New York, August 30, 2010−OneVoice Israel’s (OVI) “freeze party” Thursday was introduced to the public with catchy political posters designed by artist Keren Almog.
Almog was originally drawn to art from her love for cinema. Creating visual products to inspire people and instill emotion, she believes that touching people through art can help give them the power to become more involved in matters such as the Israeli-Palestinian conflict. Her posters for OVI’s “freeze party”, an event that urged people to support an indefinite freeze on settlement construction, portrayed various Israeli government officials at a beach party.
Do you think art has a role to play in conflict resolution, and specifically in the context of the Israeli-Palestinian conflict?
In my opinion, the role that art has in conflict resolution is getting people to become more involved, to attract the attention of those that stay indifferent toward the subject. In the matter of the Israeli-Palestinian conflict, I feel as if it’s even more important because most people have reached a point where they have given up on the idea of finding a real solution for the conflict. I feel that art touches this subject and has the power to get them more interested in becoming involved.
Describe how art can serve as a means to conflict resolution, according to your work?
As I already said, I don’t believe art has the power to solve the conflict. I believe that the real power of art is making people feel, and when people start feeling eventually they’re more likely to start caring. In my work I try to design something that will be interesting enough for those who see it to take a second look and make them feel even the slightest emotion, it it’s a small smile, anger, or even sadness. If I manage to do that than later on they’ll re-think what they saw and from that point it’s going to matter to them more than before.
What do you think about when creating art that involves or relates to the Israeli-Palestinian conflict? Who are you speaking to or reaching out to?
When I start a project that relates to the Israeli-Palestinian conflict, I try to think of the best way to make the subject less intimidating but at the same time keeping the subject real and serious. Most of the time, the people I’m trying to reach are the people who feel the same things I’m feeling toward the subject. This is the voice of the majority that just wants things to settle down, the majority that doesn’t feel any kind of hatred but their voice fades into the voice of the extremists. Because of that they don’t feel the need to become involved. So I do my best to design by work to draw their attention and to let them know that they should make their voice heard.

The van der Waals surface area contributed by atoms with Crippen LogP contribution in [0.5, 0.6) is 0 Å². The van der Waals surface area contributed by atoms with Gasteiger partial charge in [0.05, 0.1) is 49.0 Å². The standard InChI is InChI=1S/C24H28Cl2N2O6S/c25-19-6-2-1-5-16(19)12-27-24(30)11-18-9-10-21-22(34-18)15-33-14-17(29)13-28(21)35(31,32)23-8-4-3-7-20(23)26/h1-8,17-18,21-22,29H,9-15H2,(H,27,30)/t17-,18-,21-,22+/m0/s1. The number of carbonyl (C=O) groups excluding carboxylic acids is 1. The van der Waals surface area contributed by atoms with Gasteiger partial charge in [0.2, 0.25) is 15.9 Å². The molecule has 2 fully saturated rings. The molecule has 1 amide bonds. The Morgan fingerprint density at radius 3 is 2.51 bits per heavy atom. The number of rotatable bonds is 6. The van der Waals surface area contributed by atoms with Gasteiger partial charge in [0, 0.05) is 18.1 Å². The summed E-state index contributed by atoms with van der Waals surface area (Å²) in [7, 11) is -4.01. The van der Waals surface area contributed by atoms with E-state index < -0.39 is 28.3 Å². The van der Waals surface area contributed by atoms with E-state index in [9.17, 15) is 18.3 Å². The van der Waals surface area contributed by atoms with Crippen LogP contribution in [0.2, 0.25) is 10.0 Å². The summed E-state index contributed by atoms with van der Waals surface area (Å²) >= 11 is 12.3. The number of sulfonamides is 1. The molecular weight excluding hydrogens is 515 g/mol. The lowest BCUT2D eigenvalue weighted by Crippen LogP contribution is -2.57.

Does politics have a role in art and what part does art play in politics?
I don’t think politics has a role in art for the reason that art should be free from rules and limitations. I do think that a lot of designers and artists use their work to influence and take a stand toward certain manners in politics. I think that as long as we’re open to the idea of criticizing political matters then we’re open to the idea that political decisions aren’t always made for the right reasons.
How does OneVoice’s message of two states for two peoples affect your opinions on the Israeli-Palestinian conflict?
I believe that the most realistic solution for the Israeli-Palestinian conflict is the one that OneVoice is suggesting. Two states for two peoples in my opinion is the best staring point toward the peace agreement.
Tell us how you were first drawn to art and your journey of establishing yourself? Is there a medium you’re most comfortable in expressing yourself?
If I remember correctly, my first attraction toward visual art started with my love for the movies. It’s not that I used to watch old classics or the special effect movies, but the idea that someone can create a visual product that will move you and will make you go through some kind of an experience. That amazed me and drew me toward the idea that I wanted to be able to do the same thing. My biggest attraction is toward the digital media format, but I’ve come to learn that the print format is sometimes even more powerful and more challenging.
Tell us more about your inspiration when creating the poster for our freeze party.
It’s funny to say but my inspiration for the poster came from a “Spring Break Party” flyer. For me it was very important to get people to look at the poster and try to figure out what they’re looking at. Once they realize that they’re looking at their prime minister dancing around in his bathing suit, then they’ll be more interested in reading more and finding out what the event is all about.